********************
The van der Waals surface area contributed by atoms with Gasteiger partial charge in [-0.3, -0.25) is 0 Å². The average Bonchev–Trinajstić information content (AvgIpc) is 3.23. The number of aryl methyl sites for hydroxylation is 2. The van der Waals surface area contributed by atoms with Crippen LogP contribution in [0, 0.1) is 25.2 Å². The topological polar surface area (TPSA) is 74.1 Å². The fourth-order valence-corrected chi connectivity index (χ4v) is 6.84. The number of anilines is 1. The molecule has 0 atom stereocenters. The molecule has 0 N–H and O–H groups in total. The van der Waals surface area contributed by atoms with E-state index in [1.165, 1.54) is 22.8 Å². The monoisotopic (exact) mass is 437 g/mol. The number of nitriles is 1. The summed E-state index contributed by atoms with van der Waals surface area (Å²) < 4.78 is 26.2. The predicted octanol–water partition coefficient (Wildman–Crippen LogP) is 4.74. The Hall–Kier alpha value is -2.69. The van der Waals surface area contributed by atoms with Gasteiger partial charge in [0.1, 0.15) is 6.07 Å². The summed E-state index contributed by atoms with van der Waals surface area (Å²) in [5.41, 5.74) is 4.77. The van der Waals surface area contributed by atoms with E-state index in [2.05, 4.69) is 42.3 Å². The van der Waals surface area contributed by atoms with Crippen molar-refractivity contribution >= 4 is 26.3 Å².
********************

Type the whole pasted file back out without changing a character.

The van der Waals surface area contributed by atoms with Gasteiger partial charge in [-0.3, -0.25) is 0 Å². The average Bonchev–Trinajstić information content (AvgIpc) is 3.23. The number of aryl methyl sites for hydroxylation is 2. The van der Waals surface area contributed by atoms with Crippen LogP contribution in [0, 0.1) is 25.2 Å². The topological polar surface area (TPSA) is 74.1 Å². The fourth-order valence-corrected chi connectivity index (χ4v) is 6.84. The number of anilines is 1. The molecule has 0 atom stereocenters. The molecule has 0 N–H and O–H groups in total. The van der Waals surface area contributed by atoms with E-state index in [1.165, 1.54) is 22.8 Å². The monoisotopic (exact) mass is 437 g/mol. The number of nitriles is 1. The summed E-state index contributed by atoms with van der Waals surface area (Å²) < 4.78 is 26.2. The predicted octanol–water partition coefficient (Wildman–Crippen LogP) is 4.74. The Hall–Kier alpha value is -2.69. The van der Waals surface area contributed by atoms with Gasteiger partial charge in [0.1, 0.15) is 6.07 Å². The summed E-state index contributed by atoms with van der Waals surface area (Å²) in [5.41, 5.74) is 4.77. The van der Waals surface area contributed by atoms with E-state index in [2.05, 4.69) is 42.3 Å². The van der Waals surface area contributed by atoms with Crippen molar-refractivity contribution >= 4 is 26.3 Å².